In contrast to the study by Jones et al. (2001), which suggests that milk consumption is safe for adults, the Miller study (2005) revealed the potential hazards of ingesting milk. The authors confirm this latter finding.

[Note: "Authors" in the last sentence above is unclear. Does the term refer to Jones et al., Miller, or the authors of the current paper?]

In contrast to the study by Jones et al. (2001), which suggests that milk consumption is safe for adults, the Miller study (2005) revealed the potential hazards of ingesting milk. We confirm this latter finding.

[Note: By using "we," this sentence clarifies the actor and emphasizes the significance of the recent findings reported in this paper. Indeed, "I" and "we" are acceptable in most scientific fields to compare an author's works with other researchers' publications. The APA encourages using personal pronouns for this context. The social sciences broaden this scope to allow discussion of personal perspectives, irrespective of comparisons to other literature.]

Other Tips about Using Personal Pronouns

  1. Avoid starting a sentence with personal pronouns. The beginning of a sentence is a noticeable position that draws readers’ attention. Thus, using personal pronouns as the first one or two words of a sentence will draw unnecessary attention to them (unless, of course, that was your intent).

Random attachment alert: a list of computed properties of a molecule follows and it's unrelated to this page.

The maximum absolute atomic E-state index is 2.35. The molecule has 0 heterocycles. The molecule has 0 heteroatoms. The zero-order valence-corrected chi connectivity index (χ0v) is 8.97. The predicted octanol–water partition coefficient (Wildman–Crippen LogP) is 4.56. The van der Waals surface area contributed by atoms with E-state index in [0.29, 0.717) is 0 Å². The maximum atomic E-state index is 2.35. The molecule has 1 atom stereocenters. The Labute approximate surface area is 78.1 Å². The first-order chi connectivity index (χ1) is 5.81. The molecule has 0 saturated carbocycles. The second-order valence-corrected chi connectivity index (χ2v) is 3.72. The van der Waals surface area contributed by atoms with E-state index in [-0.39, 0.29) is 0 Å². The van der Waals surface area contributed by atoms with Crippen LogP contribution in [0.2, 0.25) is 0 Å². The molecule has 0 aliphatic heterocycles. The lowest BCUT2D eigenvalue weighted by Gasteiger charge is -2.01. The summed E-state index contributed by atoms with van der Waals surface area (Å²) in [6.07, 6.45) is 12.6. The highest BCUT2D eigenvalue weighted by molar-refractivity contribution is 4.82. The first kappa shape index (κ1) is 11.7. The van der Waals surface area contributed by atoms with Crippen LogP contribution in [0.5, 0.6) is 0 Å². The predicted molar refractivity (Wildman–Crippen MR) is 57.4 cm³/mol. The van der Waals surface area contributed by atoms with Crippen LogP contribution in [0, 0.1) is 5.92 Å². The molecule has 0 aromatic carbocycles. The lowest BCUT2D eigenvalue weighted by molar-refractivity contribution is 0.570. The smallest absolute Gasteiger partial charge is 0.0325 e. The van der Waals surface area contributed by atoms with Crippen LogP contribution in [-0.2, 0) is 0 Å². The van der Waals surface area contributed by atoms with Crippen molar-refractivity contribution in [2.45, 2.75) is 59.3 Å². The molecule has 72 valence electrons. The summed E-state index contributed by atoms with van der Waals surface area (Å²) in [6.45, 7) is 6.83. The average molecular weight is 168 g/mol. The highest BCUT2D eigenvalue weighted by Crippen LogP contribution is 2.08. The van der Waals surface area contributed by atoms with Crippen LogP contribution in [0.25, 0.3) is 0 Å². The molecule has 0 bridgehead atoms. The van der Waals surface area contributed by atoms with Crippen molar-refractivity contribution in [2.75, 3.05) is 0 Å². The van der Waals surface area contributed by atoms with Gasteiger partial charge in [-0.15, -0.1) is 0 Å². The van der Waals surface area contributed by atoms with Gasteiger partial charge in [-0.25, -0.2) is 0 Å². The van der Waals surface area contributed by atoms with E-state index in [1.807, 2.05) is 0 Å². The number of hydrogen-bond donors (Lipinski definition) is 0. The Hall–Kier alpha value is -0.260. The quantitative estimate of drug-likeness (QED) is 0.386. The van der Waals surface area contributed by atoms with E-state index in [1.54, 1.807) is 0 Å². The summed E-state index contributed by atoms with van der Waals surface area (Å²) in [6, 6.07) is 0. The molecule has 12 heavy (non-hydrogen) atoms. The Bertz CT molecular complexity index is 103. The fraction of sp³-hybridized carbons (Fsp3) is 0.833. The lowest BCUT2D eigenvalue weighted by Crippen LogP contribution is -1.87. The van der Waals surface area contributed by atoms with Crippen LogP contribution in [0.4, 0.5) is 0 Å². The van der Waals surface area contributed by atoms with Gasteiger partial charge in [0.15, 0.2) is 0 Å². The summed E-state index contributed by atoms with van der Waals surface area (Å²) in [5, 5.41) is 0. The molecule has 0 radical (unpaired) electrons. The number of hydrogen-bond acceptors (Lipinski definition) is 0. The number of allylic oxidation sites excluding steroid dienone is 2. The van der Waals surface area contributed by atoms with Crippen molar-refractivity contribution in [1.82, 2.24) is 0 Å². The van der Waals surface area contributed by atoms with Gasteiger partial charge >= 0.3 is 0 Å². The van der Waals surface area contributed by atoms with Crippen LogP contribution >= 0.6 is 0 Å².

2. Be careful how you define “we.” It should only refer to the authors and never the audience unless your intention is to write a conversational piece rather than a scholarly document! After all, the readers were not involved in analyzing or formulating the conclusions presented in your paper (although, we note that the point of your paper is to persuade readers to reach the same conclusions you did). While this is not a hard-and-fast rule, if you do want to use “we” to refer to a larger class of people, clearly define the term “we” in the sentence. For example, “As researchers, we frequently question…”
  3. The first person is becoming more acceptable under Modern English usage standards; however, the second-person pronoun “you” is still generally unacceptable because it is too casual for academic writing.
  4. Take all of the above notes with a grain of salt. That is, double-check your journal or institution’s author guidelines. Some organizations may prohibit the use of personal pronouns.
  5. As an extra tip, before submission, you should always read through the most recent issues of a journal to get a better sense of the editors’ preferred writing styles and conventions.